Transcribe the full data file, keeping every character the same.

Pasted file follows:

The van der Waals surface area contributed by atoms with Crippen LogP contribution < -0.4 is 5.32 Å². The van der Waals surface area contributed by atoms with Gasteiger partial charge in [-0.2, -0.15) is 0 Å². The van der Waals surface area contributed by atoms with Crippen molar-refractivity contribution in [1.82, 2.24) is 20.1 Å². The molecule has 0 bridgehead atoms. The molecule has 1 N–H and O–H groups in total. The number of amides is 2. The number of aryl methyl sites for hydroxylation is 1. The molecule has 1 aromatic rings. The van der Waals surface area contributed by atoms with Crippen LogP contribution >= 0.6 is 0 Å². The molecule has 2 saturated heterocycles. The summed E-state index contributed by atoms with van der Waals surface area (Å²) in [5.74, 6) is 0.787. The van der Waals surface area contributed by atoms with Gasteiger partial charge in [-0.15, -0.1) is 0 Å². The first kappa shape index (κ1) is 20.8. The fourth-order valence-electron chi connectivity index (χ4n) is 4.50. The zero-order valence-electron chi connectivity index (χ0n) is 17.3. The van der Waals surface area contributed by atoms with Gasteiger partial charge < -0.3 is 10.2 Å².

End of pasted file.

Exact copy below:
The van der Waals surface area contributed by atoms with Crippen LogP contribution < -0.4 is 5.32 Å². The van der Waals surface area contributed by atoms with Gasteiger partial charge in [-0.2, -0.15) is 0 Å². The van der Waals surface area contributed by atoms with Crippen molar-refractivity contribution in [1.82, 2.24) is 20.1 Å². The molecule has 0 bridgehead atoms. The molecule has 1 N–H and O–H groups in total. The number of amides is 2. The number of aryl methyl sites for hydroxylation is 1. The molecule has 1 aromatic rings. The van der Waals surface area contributed by atoms with Crippen LogP contribution >= 0.6 is 0 Å². The molecule has 2 saturated heterocycles. The summed E-state index contributed by atoms with van der Waals surface area (Å²) in [5.74, 6) is 0.787. The van der Waals surface area contributed by atoms with Gasteiger partial charge in [-0.15, -0.1) is 0 Å². The first kappa shape index (κ1) is 20.8. The fourth-order valence-electron chi connectivity index (χ4n) is 4.50. The zero-order valence-electron chi connectivity index (χ0n) is 17.3. The van der Waals surface area contributed by atoms with Gasteiger partial charge < -0.3 is 10.2 Å².